John Dinges

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Person.png John Dinges   C-SPAN Sourcewatch WebsiteRdf-entity.pngRdf-icon.png
(journalist, academic)
John Dinges.jpg
BornDecember 8, 1941
Alma materStanford University
Interests • Orlando Letelier/Assassination
• Colonia Dignidad
• 1973 Chile Coup
One of the few US journalists to reside in Chile after the 1973 Pinochet coup.

John Dinges was special correspondent for Time, Washington Post and ABC Radio in Chile. He is Professor of International Journalism at Columbia University Graduate School of Journalism, a position he held from 1996-2016, currently with emeritus status.


Dinges was one of the few American journalists to reside in Chile during the most violent period of military government. With a group of Chilean journalists, he cofounded the Chilean magazine APSI.[1] Since 1996 he was associate professor and director of radio at Columbia University Graduate School of Journalism.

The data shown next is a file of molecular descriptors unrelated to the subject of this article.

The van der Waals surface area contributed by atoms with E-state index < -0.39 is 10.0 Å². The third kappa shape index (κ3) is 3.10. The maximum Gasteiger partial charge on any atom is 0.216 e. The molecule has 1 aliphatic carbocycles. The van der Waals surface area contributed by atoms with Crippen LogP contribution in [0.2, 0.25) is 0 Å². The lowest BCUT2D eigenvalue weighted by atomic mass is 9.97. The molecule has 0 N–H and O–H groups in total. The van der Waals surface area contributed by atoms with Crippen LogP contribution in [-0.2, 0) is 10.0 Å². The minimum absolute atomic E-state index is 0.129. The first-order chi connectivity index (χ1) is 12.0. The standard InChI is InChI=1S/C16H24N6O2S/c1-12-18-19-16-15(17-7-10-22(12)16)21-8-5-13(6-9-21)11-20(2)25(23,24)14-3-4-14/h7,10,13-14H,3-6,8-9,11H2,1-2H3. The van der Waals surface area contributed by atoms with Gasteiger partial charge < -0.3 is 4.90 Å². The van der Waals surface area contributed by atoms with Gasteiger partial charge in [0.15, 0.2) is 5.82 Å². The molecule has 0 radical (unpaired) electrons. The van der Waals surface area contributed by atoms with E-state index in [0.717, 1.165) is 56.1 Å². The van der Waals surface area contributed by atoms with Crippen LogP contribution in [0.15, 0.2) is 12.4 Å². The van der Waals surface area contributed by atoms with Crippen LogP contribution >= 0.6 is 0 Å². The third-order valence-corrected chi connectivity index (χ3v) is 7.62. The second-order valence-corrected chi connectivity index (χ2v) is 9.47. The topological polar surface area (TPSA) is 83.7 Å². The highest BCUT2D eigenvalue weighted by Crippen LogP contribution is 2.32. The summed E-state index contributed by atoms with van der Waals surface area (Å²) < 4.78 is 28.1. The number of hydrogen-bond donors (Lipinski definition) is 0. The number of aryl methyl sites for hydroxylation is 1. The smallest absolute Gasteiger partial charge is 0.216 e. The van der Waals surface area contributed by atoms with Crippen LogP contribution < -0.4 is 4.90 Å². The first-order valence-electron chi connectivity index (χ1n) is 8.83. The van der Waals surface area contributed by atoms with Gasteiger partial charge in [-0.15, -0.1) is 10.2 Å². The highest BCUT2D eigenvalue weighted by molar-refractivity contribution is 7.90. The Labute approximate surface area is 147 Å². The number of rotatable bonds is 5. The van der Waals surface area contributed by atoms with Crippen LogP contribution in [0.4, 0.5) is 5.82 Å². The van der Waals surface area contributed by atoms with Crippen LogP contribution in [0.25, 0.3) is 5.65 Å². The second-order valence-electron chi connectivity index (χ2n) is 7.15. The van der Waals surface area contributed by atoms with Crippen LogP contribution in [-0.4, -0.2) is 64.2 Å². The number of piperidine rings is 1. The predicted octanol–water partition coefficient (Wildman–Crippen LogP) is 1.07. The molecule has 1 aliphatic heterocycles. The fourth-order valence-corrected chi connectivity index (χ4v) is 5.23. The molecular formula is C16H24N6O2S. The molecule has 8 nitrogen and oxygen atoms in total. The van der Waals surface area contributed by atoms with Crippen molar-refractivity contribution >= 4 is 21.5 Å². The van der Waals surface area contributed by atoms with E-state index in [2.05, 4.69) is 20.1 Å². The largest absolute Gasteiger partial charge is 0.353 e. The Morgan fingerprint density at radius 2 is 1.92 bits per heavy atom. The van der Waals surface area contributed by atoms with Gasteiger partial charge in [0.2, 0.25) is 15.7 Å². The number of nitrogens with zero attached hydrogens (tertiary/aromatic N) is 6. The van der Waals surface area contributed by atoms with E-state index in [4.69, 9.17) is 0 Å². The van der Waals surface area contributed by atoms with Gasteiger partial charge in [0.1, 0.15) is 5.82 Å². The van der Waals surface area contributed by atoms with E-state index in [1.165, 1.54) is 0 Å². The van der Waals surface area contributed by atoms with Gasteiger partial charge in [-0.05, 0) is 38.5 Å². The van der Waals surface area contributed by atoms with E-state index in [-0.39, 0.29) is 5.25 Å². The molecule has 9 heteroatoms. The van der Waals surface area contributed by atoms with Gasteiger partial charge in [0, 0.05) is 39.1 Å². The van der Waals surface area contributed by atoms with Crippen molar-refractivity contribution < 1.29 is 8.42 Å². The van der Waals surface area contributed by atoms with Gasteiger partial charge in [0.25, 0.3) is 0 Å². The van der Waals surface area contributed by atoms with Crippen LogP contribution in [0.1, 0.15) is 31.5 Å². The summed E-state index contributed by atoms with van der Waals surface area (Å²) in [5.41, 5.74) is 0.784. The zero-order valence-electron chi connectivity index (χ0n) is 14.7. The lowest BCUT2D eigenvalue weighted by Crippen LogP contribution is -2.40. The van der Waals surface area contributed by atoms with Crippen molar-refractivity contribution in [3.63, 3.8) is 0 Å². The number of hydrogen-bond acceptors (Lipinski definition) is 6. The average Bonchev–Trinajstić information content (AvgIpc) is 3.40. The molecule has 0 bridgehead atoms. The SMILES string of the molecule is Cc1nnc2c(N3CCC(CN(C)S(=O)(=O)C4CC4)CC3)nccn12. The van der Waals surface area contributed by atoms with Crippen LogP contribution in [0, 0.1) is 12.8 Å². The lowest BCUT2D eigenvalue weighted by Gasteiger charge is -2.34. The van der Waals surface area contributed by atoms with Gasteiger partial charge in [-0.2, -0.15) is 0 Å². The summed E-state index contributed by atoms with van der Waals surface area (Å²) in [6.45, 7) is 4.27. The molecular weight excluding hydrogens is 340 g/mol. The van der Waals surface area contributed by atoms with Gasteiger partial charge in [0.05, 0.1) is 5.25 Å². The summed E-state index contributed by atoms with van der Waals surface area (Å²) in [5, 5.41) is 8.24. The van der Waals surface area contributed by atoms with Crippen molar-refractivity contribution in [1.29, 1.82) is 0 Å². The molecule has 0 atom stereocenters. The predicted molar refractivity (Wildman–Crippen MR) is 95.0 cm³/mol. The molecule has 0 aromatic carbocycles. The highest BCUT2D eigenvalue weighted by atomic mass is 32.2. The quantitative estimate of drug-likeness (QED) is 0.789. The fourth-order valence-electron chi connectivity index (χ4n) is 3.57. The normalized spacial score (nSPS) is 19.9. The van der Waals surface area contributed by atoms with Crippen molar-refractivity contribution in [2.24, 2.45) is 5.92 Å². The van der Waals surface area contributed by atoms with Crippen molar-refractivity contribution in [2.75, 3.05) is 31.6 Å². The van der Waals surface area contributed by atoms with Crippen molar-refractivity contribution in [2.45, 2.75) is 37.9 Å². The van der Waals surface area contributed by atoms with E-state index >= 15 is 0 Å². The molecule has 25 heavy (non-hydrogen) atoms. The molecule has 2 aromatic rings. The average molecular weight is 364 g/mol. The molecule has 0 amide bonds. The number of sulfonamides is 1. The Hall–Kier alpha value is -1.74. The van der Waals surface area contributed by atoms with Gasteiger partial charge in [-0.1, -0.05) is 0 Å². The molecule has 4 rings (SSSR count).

He served on the advisory boards of Human Rights Watch and the National Security Archive[2].


Dinges has claimed[When?] that the Bundesnachrichtendienst assisted Colonia Dignidad by creating of bunkers, tunnels, a hospital, and runways for the decentralized production of armaments in modules (parts produced in one place, other parts in another). This subject was hidden, because of the problems experienced at the time associated with Argentina.[3]


In 2003, Dinges published The Condor Years: How Pinochet and his Allies Brought Terrorism to Three Continents, about Operation Condor. His other books include: Assassination on Embassy Row (Pantheon 1980), with Saul Landau, on Orlando Letelier's murder; Our Man in Panama (Random House 1990); Sound Reporting: The NPR Guide to Radio Reporting and Production (editor), and Independence and Integrity (editor).

Dinges's Assassination on Embassy Row (Pantheon 1980, with Saul Landau) was a finalist for the Edgar Allan Poe Award 1981 for "Best Fact Crime".[4]

External links